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Vaesen's metaplot

Fri 20 Nov 2020, 23:20

So, the corebook briefly teases the metaplot, promising more information in future supplements. With no such thing on the horizon, and my own Vaesen campaign starting prematurely due to Covid-19, I feel the need to formulate something on my own.

Have anyone else thought about this?

What we know (from Dance of Dreams):
  • Wredenhielm, Kokola and Thulenstierna has obviously discovered something alarming about the Vaesen in Scandinavia
  • They need Oscar Hjort's help, but their suggestion is obviously so controversial that Oscar promptly refuses (and is killed for it when he threatens to expose them)
  • Apparently, he can still serve them in death, so they bury him in Pyri Harjula's root cellar, desecrating his grave with magic
  • When Oscar returns from the grave (after 50 years), the magic that was prepared during his burial is activated
  • This somehow increases the power of the vaesen and magic, and causes man-made constructions nearby to fall apart
My questions:
What did the trio discover?
What was their suggestion to Oscar? Why could his death somehow do the same trick as the service he refused to do? Why did he have to do it? Why couldn't they do it themselves?
Presupposing that the characters have completed Dance of Dreams and laid Oscar to rest, will man-made constructions all over Scandinavia continue to fall apart? (Probably not)
What will the characters have to do in order to stop this?
Why did the three conspirators go in separate directions after this? (Norway, East, departing from a ship from southern Sweden)

My initial thoughts
Albert, Katja and Hilma (the conspirators) learned the truth about vaesen, that they exist as long as humankind believe in them.
With technological progress, urbanization and secularization, fewer people believe in vaesen. Vaesen disappear.
The vaesen feel threatened by this and go to great lengths showing themselves to humans, keeping their beliefs intact.
A group of mighty vaesen (including the giant chieftain Bestla from the Oulu Massacre and the Queen of Spring from Summer in December) manages to open a magic well to their own magical world. This well slowly siphons magic into the real world, causing man-made constructions to decay.
Their goal is to force the technological progress of mankind to halt, forcing them back into small, rural villages. This will keep the old myths and folktales alive.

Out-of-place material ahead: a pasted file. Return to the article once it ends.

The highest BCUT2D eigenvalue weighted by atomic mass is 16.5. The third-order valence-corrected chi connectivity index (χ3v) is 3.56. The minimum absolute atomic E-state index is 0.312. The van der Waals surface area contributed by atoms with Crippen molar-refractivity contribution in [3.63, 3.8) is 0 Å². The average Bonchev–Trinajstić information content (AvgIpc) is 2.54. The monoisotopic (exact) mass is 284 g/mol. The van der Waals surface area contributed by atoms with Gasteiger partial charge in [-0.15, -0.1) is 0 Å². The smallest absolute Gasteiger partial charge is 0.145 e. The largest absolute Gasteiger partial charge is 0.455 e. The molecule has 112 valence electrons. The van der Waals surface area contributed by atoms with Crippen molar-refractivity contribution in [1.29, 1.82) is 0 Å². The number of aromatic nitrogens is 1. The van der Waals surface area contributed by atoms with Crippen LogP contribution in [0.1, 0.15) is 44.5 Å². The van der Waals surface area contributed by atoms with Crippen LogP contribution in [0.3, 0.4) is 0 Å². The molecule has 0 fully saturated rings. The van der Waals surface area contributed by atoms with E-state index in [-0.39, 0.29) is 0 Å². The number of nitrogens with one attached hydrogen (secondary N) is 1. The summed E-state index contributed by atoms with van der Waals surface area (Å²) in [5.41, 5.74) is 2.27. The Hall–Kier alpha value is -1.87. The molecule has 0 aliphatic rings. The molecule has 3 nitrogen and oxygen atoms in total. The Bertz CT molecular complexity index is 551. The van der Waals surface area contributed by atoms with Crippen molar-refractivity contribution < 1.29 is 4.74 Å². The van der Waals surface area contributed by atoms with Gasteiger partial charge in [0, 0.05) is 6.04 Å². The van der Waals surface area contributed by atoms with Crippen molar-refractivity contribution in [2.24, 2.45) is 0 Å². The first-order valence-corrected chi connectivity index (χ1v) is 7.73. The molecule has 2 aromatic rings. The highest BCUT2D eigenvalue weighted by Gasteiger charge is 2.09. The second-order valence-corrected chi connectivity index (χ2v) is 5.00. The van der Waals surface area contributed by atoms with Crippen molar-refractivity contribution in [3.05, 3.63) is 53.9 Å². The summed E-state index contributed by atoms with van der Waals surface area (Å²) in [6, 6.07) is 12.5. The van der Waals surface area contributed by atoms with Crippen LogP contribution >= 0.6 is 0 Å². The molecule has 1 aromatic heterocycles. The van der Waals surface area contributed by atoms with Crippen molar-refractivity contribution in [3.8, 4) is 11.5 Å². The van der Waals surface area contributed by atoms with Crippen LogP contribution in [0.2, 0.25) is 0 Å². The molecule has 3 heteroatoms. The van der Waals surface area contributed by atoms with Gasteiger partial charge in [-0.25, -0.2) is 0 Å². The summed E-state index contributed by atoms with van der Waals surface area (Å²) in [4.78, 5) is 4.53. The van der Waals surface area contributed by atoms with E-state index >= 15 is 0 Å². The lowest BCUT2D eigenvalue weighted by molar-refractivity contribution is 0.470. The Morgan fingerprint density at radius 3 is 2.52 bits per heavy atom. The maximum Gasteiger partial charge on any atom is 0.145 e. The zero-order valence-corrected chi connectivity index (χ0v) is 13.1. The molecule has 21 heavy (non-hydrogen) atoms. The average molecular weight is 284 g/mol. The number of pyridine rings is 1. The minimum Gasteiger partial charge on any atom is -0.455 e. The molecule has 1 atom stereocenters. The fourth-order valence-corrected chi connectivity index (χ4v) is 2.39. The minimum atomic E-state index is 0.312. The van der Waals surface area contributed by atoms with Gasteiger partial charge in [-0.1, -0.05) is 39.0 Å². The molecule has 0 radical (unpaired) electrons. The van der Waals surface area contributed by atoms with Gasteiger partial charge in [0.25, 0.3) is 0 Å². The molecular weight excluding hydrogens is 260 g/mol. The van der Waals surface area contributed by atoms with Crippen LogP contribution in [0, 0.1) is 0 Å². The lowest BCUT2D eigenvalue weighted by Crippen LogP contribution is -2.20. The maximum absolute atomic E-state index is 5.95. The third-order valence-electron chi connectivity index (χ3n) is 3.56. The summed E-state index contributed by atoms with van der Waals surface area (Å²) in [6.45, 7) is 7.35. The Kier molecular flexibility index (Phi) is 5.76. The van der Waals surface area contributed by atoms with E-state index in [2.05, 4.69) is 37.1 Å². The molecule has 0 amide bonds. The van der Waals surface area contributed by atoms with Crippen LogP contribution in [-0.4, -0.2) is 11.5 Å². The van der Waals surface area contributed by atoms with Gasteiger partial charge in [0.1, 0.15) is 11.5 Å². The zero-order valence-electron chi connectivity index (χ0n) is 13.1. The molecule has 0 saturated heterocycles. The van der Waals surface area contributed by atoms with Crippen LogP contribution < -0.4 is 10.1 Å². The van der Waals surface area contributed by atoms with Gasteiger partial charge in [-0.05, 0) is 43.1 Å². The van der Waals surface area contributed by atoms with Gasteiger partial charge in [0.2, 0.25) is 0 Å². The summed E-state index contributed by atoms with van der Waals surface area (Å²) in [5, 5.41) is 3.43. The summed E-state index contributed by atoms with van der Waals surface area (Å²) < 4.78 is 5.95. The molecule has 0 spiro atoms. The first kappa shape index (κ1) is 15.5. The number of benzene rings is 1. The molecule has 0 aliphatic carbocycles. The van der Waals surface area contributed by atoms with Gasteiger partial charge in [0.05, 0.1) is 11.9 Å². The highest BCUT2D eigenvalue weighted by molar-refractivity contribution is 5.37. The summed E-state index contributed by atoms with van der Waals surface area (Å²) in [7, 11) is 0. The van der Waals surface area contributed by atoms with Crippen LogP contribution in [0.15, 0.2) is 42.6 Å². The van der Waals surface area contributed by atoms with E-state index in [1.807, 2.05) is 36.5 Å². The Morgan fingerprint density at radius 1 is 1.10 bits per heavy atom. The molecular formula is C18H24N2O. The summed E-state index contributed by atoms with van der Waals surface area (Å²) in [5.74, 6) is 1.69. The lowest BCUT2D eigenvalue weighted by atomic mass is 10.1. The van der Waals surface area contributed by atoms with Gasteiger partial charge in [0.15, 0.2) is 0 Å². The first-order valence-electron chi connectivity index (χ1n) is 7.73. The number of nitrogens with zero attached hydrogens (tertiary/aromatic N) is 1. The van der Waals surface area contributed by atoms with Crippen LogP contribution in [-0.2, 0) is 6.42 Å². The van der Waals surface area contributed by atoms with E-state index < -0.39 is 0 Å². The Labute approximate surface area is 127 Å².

The conspirators learn of this plan, and somehow discovers a way to counteract it. An innocent's blood must be spilled near the well (one of the well is in Pyri's root cellar). They tell Oscar that he must find an innocent and kill him/her. They know Oscar will never do this. Their plan is all along to kill him. When he refuses, he truly becomes an innocent.
The conspirators go to the other wells.
  • Albert goes to northern Norway
  • Countess Hilma goes to Russia, to the Kola peninsula
  • Baroness Kokola is somewhere in Denmark
After sacrificing an innocent in each of these places, they lived out their lives as guardians. Maybe some of them are still alive? If not, they have recruited others with the Sight.
Their magic outside of Uppsala lasted only 50 years. The other wellsprings are also releasing their magic now. The vaesens' magic is slowly being released into the world.

That's my thoughts so far. It isn't much to go on from the source material. I have yet to consider how to stop this, or the Rosenberger's role in this. Somehow I feel that this plan is more of a Rosenberger plan though ..
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Re: Vaesen's metaplot

Sat 21 Nov 2020, 01:14

His grave, not being in holy ground, is already desecrating his remains, since it's neither holy ground nor marked and blessed after burial. (At least based upon the 18th C Lutheran baseline praxis, which was still close to the Roman Catholic praxis.)

I'm not as up on 19th C lutheran praxis, especially not within scandinavia, but the late 18th texts are very close to being vernacular versions of the Catholic (Roman Rite) ones.

That reburial in the cemetery ends his threat implies that Oscar was, if not practicing, at least casually Christian.
Which implies that whatever it was that was potentially religiously offensive.
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Re: Vaesen's metaplot

Sun 22 Nov 2020, 17:46

To be fair, most people in that time-period was at least casaully Christian.

I mean, the little we know of the meta-plot is too little to go on, but the most vital questions for me is possibly - what did they ask of him that they couldn't do themselves?
And why did burying him in non-consecrated ground fulfill the purpose?

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